Can you get out of here? That’s the question pondered for centuries: How to leave Earth permanently. A cannonball fired upward has always returned. With a greater explosive charge and a higher speed, the shell went farther. It wasn’t hard to figure out what speed an object would need to fall around Earth’s curve and leave our planet permanently: It was 6.9 miles per second. This is Earth’s escape velocity.
Sounds like a simple concept, and it is. For every celestial object, its mass determines how strongly it glues to itself any nearby planets or moons or other stars. For the Sun, the escape velocity is a whopping 384 miles per second, if you start out just above its surface. But by the time an object has managed to flee from the Sun to arrive here at Earth’s distance, the escape speed has fallen off to just 26 miles per second. That’s still faster than our best rockets, which can go only ten miles per second. Thus, it’s easier to escape our own world than to fight our way outward and wrench free from the Sun’s more insistent grasp.
Our Milky Way galaxy, composed of 400 billion suns, has its own escape velocity, and it’s nothing trivial. For anything to leave, it would have to travel over 180 miles per second. Not surprisingly, no star in our galaxy had ever been found to possess such a speed. Put another way, the immense, beautiful azure spirals and golden nucleus of our Milky Way constitute an integrated unit where all components are attached forever.
Forever, that is, until 2005: That’s when astronomers found the first runaway. As early as 1988, astronomer J. G. Hills of Los Alamos had discovered a mathematically possible way for a star to escape the galaxy. If it were a member of a binary system, a double star, and if it passed a precise distance from the supermassive black hole in our galaxy’s center, that could set in motion an intriguing high-stakes pinball game. The black hole could, in theory, yank at one member of the binary system in such a way that the other member gets flung off at incredible speed: fast enough to break away permanently from the entire galaxy.
It could happen. But has it? In 2003, astronomers starting searching for just such objects – and found one two years later. It was discovered using the enormous 6.5-meter telescope at the MMT Observatory in Arizona. It’s a dazzling blue star with the kind of high metal content expected of stars born in the galaxy’s core – except that this star is nowhere near there. Instead, it’s whizzing through the constellation Hydra in the Milky Way’s suburbs at 415 miles per second: more than twice the speed necessary to leave the galaxy behind permanently.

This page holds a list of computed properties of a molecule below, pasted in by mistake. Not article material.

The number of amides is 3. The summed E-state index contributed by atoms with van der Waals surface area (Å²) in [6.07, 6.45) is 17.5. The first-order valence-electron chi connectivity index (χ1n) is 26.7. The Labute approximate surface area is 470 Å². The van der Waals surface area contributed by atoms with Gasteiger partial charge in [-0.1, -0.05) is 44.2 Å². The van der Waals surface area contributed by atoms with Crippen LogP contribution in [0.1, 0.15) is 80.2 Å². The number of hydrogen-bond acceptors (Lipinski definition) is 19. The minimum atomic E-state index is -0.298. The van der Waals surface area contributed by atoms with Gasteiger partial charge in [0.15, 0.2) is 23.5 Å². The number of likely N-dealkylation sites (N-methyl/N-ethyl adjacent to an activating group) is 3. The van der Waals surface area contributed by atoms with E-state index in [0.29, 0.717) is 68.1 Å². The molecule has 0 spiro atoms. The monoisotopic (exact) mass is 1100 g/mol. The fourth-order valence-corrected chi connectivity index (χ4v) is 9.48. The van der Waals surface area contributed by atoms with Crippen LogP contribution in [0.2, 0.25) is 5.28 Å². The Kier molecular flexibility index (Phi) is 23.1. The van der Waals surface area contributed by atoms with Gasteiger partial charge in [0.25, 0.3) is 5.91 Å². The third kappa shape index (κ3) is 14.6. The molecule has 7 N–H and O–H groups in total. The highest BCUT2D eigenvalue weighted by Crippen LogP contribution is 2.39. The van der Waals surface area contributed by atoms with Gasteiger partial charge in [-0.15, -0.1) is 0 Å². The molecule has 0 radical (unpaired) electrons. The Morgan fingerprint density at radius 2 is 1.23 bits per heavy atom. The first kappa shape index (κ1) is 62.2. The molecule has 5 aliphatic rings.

This faint star, about 100 times fainter than Pluto, is named SDSS J090745.0+024507. It is currently located 160,000 light-years from the galaxy’s center, after having made a beeline from there ever since its birth 80 million years ago. This is the fastest-moving star in the galaxy.
Already, astronomers are calling such objects “outcast stars” or “slingshot stars” or “runaway stars” – but the official name is hypervelocity stars or, given the obsessive urge to abbreviate, HVS. In just another 80 million years – a mere coffee break in star-time – SDSS J090745.0+024507 will be traveling alone like “the man without a country” – a passportless intergalactic wanderer. Any life on planets forming around it will gaze up into a starless sky, lit only by the fuzzy outline of its long-ago parent galaxy.
Could there be others? Now that Hills’s 1988 prediction is validated, astronomers are looking, but it’s not an easy quest. Statistically, up to 1,000 stars could have had a similar close encounter with the 4-million solar mass black hole at our galaxy’s center and not have been pulled in, but instead flung violently away. But how to find such faint stars among the 400 billion that populate the Milky Way?
For now, the status of SDSS J090745.0+024507 seems safe, as the “one that got away.” Hurtling at over 1,500,000 miles per hour – more than twice as fast as any other.